South Korea's Rise : Economic Development, Power, and Foreign Relations
South Korea's phenomenal rise has been studied extensively by political scientists and economists both in terms of its impact on democratisation and as a role model for economic development. Yet little attention has been devoted to exploring the nexus between economic development and foreign policy. In South Korea's Rise, Uk Heo and Terence Roehrig propose a new theoretical framework to illustrate how an increase in a country's economic prosperity can bring about change to its foreign policy, prompting greater involvement in the international system, the transition to democracy, an expanded set of interests and increased tools to pursue its foreign policy goals. As a rising middle power, analysis of South Korea's foreign policy is crucial to our understanding of the power structure and future relations in East Asia. This is essential reading for all students and scholars with an interest in Asia, foreign policy and global economics.
- Electronic book text
- 18 Jun 2014
- CAMBRIDGE UNIVERSITY PRESS
- Cambridge University Press (Virtual Publishing)
- Cambridge, United Kingdom
- 3 b/w illus. 22 tables
About U. K. Heo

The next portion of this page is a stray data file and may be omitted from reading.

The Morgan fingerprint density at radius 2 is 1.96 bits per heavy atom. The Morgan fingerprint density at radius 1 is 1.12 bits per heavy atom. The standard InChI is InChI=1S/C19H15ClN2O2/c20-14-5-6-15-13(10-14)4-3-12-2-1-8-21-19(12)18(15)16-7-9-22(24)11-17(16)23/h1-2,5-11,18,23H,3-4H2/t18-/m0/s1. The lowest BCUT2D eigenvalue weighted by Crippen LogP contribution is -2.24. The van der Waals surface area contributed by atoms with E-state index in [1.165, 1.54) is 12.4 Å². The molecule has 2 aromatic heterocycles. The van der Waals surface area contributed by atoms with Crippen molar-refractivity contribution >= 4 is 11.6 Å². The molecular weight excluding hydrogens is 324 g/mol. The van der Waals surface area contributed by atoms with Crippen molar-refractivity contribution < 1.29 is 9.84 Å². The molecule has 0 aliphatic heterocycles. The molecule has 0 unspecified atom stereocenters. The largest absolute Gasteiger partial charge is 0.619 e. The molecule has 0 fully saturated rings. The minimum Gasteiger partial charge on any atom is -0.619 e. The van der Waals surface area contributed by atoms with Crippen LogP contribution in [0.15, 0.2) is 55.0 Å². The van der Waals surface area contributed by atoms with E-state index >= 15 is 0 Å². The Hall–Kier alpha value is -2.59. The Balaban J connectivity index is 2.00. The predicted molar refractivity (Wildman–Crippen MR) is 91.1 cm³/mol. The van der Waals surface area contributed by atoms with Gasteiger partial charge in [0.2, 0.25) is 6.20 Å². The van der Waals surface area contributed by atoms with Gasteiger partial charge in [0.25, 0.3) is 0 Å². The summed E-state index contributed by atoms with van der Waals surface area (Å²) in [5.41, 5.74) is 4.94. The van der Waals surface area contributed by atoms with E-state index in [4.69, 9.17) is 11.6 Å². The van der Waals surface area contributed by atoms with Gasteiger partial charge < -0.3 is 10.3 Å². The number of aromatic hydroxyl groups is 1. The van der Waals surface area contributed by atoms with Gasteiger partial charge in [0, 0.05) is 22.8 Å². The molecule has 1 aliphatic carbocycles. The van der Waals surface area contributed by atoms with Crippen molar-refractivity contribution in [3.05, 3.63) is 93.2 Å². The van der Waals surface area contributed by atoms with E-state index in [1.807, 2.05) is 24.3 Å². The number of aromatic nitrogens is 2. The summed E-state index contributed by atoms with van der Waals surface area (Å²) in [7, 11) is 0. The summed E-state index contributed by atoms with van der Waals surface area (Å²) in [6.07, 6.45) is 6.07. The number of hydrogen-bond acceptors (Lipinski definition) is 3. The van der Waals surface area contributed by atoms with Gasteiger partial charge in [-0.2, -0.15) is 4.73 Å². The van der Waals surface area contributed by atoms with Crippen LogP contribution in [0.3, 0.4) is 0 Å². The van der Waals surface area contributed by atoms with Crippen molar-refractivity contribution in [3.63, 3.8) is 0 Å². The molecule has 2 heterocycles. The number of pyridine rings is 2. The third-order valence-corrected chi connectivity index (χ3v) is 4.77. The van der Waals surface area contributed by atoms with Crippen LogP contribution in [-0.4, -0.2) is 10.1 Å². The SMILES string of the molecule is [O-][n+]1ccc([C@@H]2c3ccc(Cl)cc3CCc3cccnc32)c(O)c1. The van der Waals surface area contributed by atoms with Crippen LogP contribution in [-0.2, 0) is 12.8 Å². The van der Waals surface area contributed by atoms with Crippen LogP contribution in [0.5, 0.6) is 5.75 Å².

Uk Heo is Professor of Political Science at the University of Wisconsin, Milwaukee and international scholar at Kyung Hee University. He is a co-author of South Korea since 1980 (Cambridge, 2010, with Terence Roehrig), the author of The Political Economy of Defense Spending around the World, and the co-author of The US-South Korean Alliance, 1961-1988: Free-Riding or Bargaining? His research interests are focused on Korean security and political economy, North Korean nuclear crisis, defense economics, and democratisation. His works have appeared in the Journal of Politics, the British Journal of Political Science, Political Research Quarterly, the Journal of Conflict Resolution, International Studies Quarterly, Comparative Politics, Comparative Political Studies, the Journal of Peace Research, International Interactions, Armed Forces and Society, Asian Survey, and others. Uk Heo received his PhD in political science from Texas A&M University and is a former president of the Association of Korean Political Studies. Terence Roehrig is a Professor in National Security Affairs and the Director of the Asia-Pacific Studies Group at the US Naval War College in Newport, Rhode Island. He is also a Research Fellow at the Kennedy School at Harvard University in the International Security Program and the Project on Managing the Atom. He is the author of the forthcoming book Japan, South Korea, and the US Nuclear Umbrella: Extended Deterrence and Nuclear Weapons in the Post-Cold War World. In addition, he is a co-author of South Korea since 1980 (Cambridge, 2010, with Uk Heo) and the author of From Deterrence to Engagement: The US Defense Commitment to South Korea. He has published numerous articles and book chapters on North Korea's nuclear weapons program, Korean and East Asian security issues, the Northern Limit Line, the US-South Korea alliance, human rights, and transitional justice. Dr Roehrig received his PhD in political science from the University of Wisconsin, Madison and is a past President of the Association of Korean Political Studies.